There is also evidence that local pharmacological antagonism of the vasopressin (AVP) 1b receptors in the CA2 prevents extended SRM induced by optogenetic stimulation of PVN AVP projection neurons, suggesting that CA2 AVP1b receptor signaling is critical for social memory formation . It has been hypothesized that OXT and AVP play differential roles in the sequential phases of SRM. OXT appears to be critical for the acquisition rather than the consolidation phase of memory and AVP appears to be important for SRM consolidation [4, 43, 44]. Further studies are required to address this possibility.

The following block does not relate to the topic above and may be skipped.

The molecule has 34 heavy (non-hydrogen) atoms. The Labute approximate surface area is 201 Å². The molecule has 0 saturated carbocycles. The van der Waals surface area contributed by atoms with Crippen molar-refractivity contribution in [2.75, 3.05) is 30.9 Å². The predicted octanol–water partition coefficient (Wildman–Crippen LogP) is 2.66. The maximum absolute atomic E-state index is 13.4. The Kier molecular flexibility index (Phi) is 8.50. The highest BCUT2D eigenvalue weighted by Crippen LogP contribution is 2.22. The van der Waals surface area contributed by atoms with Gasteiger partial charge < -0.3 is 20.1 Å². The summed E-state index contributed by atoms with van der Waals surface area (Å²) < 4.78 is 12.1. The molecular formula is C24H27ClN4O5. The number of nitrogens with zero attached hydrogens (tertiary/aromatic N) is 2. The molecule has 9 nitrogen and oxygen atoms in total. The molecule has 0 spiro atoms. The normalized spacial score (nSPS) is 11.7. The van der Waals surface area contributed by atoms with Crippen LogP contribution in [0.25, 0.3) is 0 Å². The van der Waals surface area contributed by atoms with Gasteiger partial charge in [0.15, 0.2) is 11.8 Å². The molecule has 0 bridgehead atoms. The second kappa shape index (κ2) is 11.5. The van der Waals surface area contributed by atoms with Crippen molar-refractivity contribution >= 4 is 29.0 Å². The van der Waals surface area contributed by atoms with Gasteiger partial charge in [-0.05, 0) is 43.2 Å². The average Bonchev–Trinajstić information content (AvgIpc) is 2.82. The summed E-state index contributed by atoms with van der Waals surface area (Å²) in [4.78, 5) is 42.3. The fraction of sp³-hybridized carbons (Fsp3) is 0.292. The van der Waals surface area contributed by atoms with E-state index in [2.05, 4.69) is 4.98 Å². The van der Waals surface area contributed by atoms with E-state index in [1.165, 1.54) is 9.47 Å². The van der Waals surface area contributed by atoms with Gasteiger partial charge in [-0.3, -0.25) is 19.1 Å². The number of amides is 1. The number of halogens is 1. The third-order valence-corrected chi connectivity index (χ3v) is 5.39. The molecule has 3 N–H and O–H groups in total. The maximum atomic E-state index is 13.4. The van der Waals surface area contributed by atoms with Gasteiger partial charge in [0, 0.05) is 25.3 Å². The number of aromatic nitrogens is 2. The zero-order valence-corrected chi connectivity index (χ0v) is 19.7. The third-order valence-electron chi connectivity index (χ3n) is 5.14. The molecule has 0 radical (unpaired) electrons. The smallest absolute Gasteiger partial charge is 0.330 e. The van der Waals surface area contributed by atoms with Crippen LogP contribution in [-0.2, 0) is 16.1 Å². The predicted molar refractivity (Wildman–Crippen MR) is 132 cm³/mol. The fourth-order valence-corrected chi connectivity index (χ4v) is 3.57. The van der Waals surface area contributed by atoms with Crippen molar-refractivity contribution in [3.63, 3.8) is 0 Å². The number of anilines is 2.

Our findings reinforce the importance of dCA2 neuronal activity in long-term SRM formation. Indeed, we demonstrate that chemogenetic silencing of dCA2 pyramidal neurons impairs long-term SRM. This finding aligns with a previous study demonstrating that excitotoxic N-methyl-d-aspartate lesions of the CA2 impair SRM in mice . Similarly, Hitti and Siegelbaum  showed that chronic genetically engineered shutdown of CA2 pyramidal cell synaptic transmission with tetanus neurotoxin also results in an impairment of SRM without affecting sociability. Furthermore, acute chemogenetic or optogenetic silencing dCA2 impaired SRM processing in Amigo2-Cre mice infected in dCA2 with AAV2-hSyn-DIO-hM4D(Gi)-mCitrine or AAV2/5-EF1α-DIO-eArch3.0-eYFP, respectively . A pressing question that follows these observations is how dCA2 contributes to SRM formation. In rodents, SRM is mediated mainly by olfactory cues perceived via the olfactory system . Considering that the CA2 receives non-spatial information from the entorhinal cortex [30, 46, 47] and the entorhinal cortex receives extensive inputs from the olfactory bulb and piriform cortex, both areas that devote to processing of olfactory information , it is therefore possible that the CA2 may contribute to SRM by incorporating these social and olfactory inputs to create a memory trace necessary for the recognition process .